In June this year I was lucky enough to visit Australia to attend their National Volunteering Conference. As anyone who has made the journey ‘down under’ will know, the flight is the epitome of long haul.
Exhausted, having cleared immigration and customs, I relaxed into my taxi – the first comfortable seat I’d sat in for almost 24 hours – but rather than having a snooze I was shocked to see this giant billboard which loomed into view as we left the airport.
The poster – featuring Clive Palmer, leader of the nationalistic United Australia party – also included some wording my jet lag addled brain has since forgotten. Something along the lines of, “Keep Australia for Australians”. It was all clearly positioned so every international visitor to Sydney would see it as they left the airport. Welcome to Australia!
Of course, such nationalism is growing around the world and it’s not hard to see where the inspiration for the Australian poster came from.
The problem with both these slogans is that they imply Australia and America aren’t great and need to be made so. I’ve been to both countries on many occasions and, in my view, both are already great. I’ve always been impressed, amazed and inspired by the people I’ve met, the landscapes I’ve seen, and the cultures created by bring diverse people together as both countries have.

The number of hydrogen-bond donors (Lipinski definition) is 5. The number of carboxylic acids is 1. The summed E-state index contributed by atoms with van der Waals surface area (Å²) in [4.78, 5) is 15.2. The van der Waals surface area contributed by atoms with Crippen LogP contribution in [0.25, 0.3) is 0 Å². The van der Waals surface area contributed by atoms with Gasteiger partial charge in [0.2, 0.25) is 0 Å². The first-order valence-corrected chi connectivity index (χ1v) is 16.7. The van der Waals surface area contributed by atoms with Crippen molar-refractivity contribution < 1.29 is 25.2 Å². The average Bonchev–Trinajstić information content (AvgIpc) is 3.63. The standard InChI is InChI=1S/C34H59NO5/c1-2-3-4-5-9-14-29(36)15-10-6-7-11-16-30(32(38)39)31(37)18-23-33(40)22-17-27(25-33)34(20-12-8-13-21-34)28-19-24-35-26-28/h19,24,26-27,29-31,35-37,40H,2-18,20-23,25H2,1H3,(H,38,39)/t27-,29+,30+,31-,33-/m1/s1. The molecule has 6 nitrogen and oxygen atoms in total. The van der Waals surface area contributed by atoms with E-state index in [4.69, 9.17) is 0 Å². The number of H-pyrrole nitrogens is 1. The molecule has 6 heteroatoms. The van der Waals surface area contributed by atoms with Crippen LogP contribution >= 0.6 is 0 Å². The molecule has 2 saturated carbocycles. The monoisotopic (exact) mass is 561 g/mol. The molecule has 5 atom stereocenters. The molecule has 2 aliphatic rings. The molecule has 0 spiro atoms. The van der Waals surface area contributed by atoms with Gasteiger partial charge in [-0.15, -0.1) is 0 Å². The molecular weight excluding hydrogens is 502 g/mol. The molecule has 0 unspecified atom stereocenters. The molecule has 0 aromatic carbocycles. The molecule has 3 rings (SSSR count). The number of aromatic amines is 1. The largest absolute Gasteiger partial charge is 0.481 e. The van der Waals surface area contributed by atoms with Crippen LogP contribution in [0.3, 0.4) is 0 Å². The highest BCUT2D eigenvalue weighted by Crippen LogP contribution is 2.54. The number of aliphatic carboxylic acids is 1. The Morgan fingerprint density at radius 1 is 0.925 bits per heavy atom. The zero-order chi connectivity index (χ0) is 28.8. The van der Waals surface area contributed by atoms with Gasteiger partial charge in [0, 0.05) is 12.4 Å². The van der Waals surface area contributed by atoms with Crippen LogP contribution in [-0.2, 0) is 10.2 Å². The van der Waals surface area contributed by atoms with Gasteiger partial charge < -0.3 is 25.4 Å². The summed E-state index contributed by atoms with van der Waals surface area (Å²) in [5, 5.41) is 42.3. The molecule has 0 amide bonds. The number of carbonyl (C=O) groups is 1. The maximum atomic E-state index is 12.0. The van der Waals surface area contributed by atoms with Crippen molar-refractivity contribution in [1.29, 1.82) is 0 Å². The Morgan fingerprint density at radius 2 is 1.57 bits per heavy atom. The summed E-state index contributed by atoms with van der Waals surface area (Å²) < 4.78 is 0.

What has all this got to do with volunteer engagement leadership?
Well, as I reflected on the Make Australia Great billboard over the following days I started thinking about our quest for volunteer management to be a profession. It’s a topic that comes up at conferences, trainings and events around the world – when will volunteer management truly become a profession? When will Volunteer Managers be professionals just like our fundraising, Human Resources, Programme Management and other non-profit colleagues.?
Back in 2014 I wrote an article called, “Is our destination clear?” which suggested that we may not be entirely sure about what we mean when we talk about volunteer management being a profession. I stand by the points I made in that article (please do give it a read) but the Australian poster got me wondering if our mindset doesn’t play a big role in the professional standing of our field.
Australia doesn’t need to be made great, it already is.
America doesn’t need to be made great again, it already is.
Volunteer management doesn’t need to be made into a profession, it already is. Why? Because volunteer managers are professionals.
If we go around indicating we aren’t a profession then by extension aren’t we also going around implying we aren’t professionals? If that’s the case then no wonder our job equity with other non-profit professions suffers.
How can we take a more confident attitude towards our status as a profession? How we can advocate for the professional status of our field and for us individually?
Well International Volunteer Managers Day (IVMDay) is a little over a week away (5th November) and provides a perfect opportunity. This year’s theme is Time For Change. Perhaps one the big changes we can all make is to stop being so nice. I don’t mean we all become mean, rude and grumpy, but that we should use IVMDay to take a stand for our work as volunteer engagement professionals. We should commit to asserting our professional status every day, rather than unintentionally undermining it by asking when we will be seen as a profession. That way we will become the change we want to see.
Wouldn’t that be great?